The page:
Monday, February 19, 2018

New Program Launched to Treat Pregnant Women with Diabetes

The Department of Obstetrics & Gynecology and the Diabetes Unit at Massachusetts General Hospital recently launched a new clinic to treat pregnant women with diabetes: the Diabetes in Pregnancy Program (DIPP). DIPP provides integrated

Camille Powe, MD
Camille Powe, MD, Endocrine
Sarah Bernstein, MD
Sarah Bernstein, MD, OB/GYN

obstetric and endocrine care for pregnant women with all types of diabetes, including type 1, type 2 and gestational diabetes.

DIPP is led by maternal-fetal medicine specialist Sarah Bernstein, MD, and endocrinologist Camille Powe, MD. The team also includes nurses and nutritionists with specialized training to treat pregnant women with diabetes.

Dr. Bernstein and Dr. Powe discuss this new program and their motivation for launching it.


Q: How does diabetes impact pregnancy and does treatment make a difference?

Dr. Bernstein: It used to be considered very dangerous for women with diabetes to get pregnant. But with the latest medical treatments, women with diabetes can now have a healthy pregnancy and a healthy baby.

Dr. Powe: The most important thing for you and your baby is to keep your blood sugars in check. Treating high blood sugars during pregnancy does a number of things to improve your pregnancy:

  • It lowers the risk that you will have a large baby, which can be more difficult to deliver, so the risk of having a c-section or the baby getting stuck in the birth canal goes up.
  • It lowers the risk you will develop preeclampsia, a type of high blood pressure during pregnancy
  • It lowers the risk that your baby will have other problems when he or she is born, such as low blood sugars or breathing problems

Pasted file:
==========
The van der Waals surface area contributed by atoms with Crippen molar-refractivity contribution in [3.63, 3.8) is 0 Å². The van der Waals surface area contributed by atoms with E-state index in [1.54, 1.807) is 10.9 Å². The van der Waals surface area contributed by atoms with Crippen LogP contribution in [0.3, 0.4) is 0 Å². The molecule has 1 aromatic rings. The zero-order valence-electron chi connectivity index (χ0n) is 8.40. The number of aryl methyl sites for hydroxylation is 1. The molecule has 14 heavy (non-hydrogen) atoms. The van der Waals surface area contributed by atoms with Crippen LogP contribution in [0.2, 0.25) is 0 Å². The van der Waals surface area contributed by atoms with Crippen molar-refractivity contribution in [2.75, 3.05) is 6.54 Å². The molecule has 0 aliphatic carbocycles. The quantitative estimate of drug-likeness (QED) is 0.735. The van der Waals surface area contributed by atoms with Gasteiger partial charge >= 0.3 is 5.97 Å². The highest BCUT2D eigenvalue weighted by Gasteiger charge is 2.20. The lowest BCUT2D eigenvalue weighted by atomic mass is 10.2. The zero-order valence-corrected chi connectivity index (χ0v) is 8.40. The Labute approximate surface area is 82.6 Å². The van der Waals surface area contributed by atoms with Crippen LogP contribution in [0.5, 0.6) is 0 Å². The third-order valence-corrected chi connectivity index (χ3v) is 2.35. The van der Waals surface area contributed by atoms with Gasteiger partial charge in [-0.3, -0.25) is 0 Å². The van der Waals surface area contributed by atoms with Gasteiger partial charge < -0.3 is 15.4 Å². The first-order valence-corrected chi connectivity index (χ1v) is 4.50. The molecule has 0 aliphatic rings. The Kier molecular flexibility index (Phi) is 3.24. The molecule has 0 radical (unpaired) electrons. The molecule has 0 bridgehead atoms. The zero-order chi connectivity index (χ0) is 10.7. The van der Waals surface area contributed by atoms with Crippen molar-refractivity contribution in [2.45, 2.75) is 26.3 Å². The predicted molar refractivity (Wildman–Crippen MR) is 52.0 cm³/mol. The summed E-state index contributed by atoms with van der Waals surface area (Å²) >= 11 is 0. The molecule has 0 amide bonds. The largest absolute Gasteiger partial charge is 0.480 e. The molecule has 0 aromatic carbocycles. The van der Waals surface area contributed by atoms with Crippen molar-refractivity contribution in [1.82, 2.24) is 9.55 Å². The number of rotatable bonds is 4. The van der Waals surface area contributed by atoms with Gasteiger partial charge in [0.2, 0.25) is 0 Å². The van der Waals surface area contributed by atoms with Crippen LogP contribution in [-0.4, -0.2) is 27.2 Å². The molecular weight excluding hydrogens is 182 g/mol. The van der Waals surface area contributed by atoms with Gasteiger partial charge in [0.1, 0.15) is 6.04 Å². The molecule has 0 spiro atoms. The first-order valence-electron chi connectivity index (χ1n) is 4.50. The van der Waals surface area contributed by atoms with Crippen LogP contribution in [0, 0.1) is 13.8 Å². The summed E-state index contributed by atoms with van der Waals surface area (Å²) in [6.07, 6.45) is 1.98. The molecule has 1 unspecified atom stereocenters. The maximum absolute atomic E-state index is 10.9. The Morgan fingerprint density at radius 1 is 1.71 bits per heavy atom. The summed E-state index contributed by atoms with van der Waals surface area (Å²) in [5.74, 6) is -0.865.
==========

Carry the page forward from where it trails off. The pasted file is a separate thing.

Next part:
Q: What are the challenges of treating diabetes during pregnancy?

Dr. Powe: The hormone changes that happen when you are pregnant can have a big impact on your blood sugar levels. What makes this even more complicated is that these effects change continually over the course of your pregnancy.

If you have diabetes before becoming pregnant, you may notice that your blood sugar is lower early in your pregnancy. Later in your pregnancy, however, your hormones often cause your body to become very resistant to insulin, so your blood sugars typically increase.

Dr. Bernstein: There are many changes to how your diabetes affects your body during pregnancy. Even if your diabetes was well-managed before your pregnancy, you made need to adjust your treatments. This is why it is so important to find a medical team who understands how pregnancy affects blood sugar and has experience with these changes.

Q: Why did you start the Diabetes in Pregnancy Program?

Dr. Bernstein: We started DIPP because we wanted to provide better care for pregnant women with diabetes. It is just so important for pregnant women with diabetes to get proper care!

We wanted to make it easier for women with diabetes to get both endocrine and OB care by combining those services into one program in one place.

Q: What services does DIPP offer to pregnant women?

Dr. Powe: We take a team approach to caring for our patients. Our program facilitates coordination between different specialists, including:

  • Obstetricians who provide specialized prenatal care for women with diabetes
  • Endocrinologists who provide integrated diabetes care
  • Expert nutritionists who counsel you on how to eat best for you and your baby

Q: How can I prepare before getting pregnant if I have diabetes?

Dr. Bernstein: If you have already been diagnosed with diabetes, the most important thing is to get your blood sugars under very good control before getting pregnant.

If you have diabetes and are thinking of getting pregnant, you can also come to DIPP for a pre-conception consultation. We can help you optimize your diabetes control before pregnancy to help set you up for success.


Learn more about the DIPP

 

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